Your messages don’t have to go out right away. Be strategic about when your recipient gets them.
There can be all kinds of reasons you don’t want to send a text message or an email straight away—maybe you know the recipient is busy or in a completely different time zone, or perhaps the information you’re sending won’t be relevant for a while.
Today’s mobile and desktop apps are adapting to give you more options when it comes to scheduling your messages for the future. These are the tools you can use and the options you’ve got.
Schedule Texts and Chats
The Google Messages app that’s the native SMS app on many models of Android phone (and available to download) now has a scheduling feature built in. The trick is to tap and hold the Send button (the arrow icon on the right) once you’ve composed your message.
This will bring up a panel with some suggested times later in the day. You can select one of these, or choose Pick date and time to specify an exact day and time. Until then it will stay as pending in the app, with the scheduled time and date above it.
If you’re using Android, the exact setup of your phone will depend on the make and manufacturer, and you might find you’ve got other options. The default Messages app on Samsung devices, for example, has a scheduling function built in for delaying the sending of texts.
Tap the + (plus) icon to the left of the text box—or the > (greater than) icon if you can’t see the + icon—then choose Schedule message from the pane that pops up. You’ll be prompted to pick a date and a time to send the message, then tap Done.
Over on iOS, the default Messages app doesn’t include a native scheduling function, but you can use Apple’s own Shortcuts app for the job. You then need to install the Delayed Time iMessage shortcut, which you can find by searching for it in Shortcuts, or get there directly from here. If you tap the three dots at the top right corner of the shortcut, you can see how it works and maybe tweak it to suit your own needs.
Run the shortcut with a tap, and you’ll be prompted for a contact, a message, and a time and date when you want it to be sent. The shortcut then waits for the specified amount of time before sending your SMS or iMessage. It’s best not to schedule messages too far in advance, as this trick needs the Shortcuts app to still be running in the background at the scheduled time you’ve specified.
Your phone will need to be switched on and have an active connection to the outside world for these scheduled messages to be sent—you’re delaying the sending of the text from your local device, rather than having it wait in the cloud or on a server somewhere, so bear that in mind.
As for third-party chat apps, you won’t find message scheduling in apps like WhatsApp or Signal, but it is available in Telegram: Hold down the Send button (the blue arrow) to find the Schedule Message option, then pick a date and time for the message to be sent.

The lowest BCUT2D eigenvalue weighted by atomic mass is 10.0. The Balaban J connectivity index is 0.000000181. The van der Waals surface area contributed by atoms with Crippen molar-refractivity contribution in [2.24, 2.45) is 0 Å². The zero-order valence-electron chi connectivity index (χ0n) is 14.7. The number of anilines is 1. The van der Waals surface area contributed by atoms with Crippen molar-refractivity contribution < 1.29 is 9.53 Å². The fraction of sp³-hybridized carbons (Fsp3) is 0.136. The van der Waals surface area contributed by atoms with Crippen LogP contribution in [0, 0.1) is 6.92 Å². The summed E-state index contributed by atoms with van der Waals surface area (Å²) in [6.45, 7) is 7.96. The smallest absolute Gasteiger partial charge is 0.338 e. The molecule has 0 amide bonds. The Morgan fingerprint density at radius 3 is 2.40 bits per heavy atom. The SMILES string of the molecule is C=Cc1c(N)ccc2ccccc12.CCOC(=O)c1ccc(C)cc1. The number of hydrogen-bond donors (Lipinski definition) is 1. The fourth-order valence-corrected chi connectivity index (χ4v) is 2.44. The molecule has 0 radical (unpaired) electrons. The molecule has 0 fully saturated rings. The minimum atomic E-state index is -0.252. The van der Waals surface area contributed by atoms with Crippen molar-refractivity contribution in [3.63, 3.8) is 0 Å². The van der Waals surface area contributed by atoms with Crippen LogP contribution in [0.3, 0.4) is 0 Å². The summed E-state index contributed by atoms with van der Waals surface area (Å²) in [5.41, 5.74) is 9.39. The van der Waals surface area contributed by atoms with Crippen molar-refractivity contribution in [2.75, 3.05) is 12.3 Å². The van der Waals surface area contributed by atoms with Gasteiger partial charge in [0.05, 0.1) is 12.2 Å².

As well as scheduling your text messages, you can also put a delay on your emails. Gmail is best at this, and if you’re using Google’s email client on the web, you can click the small arrow next to the Send button when composing a message, then Schedule send to pick a day and a time.
Gmail will make some suggestions for you, like tomorrow morning, but if you choose the Pick date & time option at the bottom you can specify exactly when you’d like the email to go. Future schedule suggestions will usually include the last date and time you picked, so you can easily get a batch of messages going at the same time.
Messages that are waiting to be dispatched are kept under the Scheduledheading in the Gmail navigation pane on the left, and until a message has gone, you can open it up, edit it, change the scheduled time it needs to be sent, and delete it.
The emails that you’ve scheduled are stored on Gmail’s servers, so you don’t have to make sure your devices are switched on and online as you do with scheduled text messages—once you’ve picked your date and time you can switch off your laptop and let Gmail take care of the rest.
These scheduling options are available in Gmail for Android and iOS as well. In the mobile apps, from the Compose window you need to tap the three dots in the top right corner and then choose Schedule send—you’re then able to go for one of Gmail’s suggestions or enter a specific date and time.
Apple’s Mail client doesn’t offer a scheduled send function, but a variety of other email applications do—and you can manage your Apple email through them (or through Gmail if you prefer).
Microsoft’s Outlook supports email scheduling. When you’re composing a message on Windows, switch to the Options tab, click the three dots to the right, and then choose Delay Delivery; on macOS and in the web client, click the arrow next to Send, then pick Send Later.
Mailbutler is an email plug-in for Apple Mail, Outlook, and Gmail that supports scheduling—though you’ll need to pay €7.95 (about $9.50) a month for the premium package to use it. Another option is Spark, which is free for personal use: It’s available on iOS, iPadOS, macOS, and Windows, and it lets you schedule messages to send at a future date and time.
All Rights Reserved for David Nield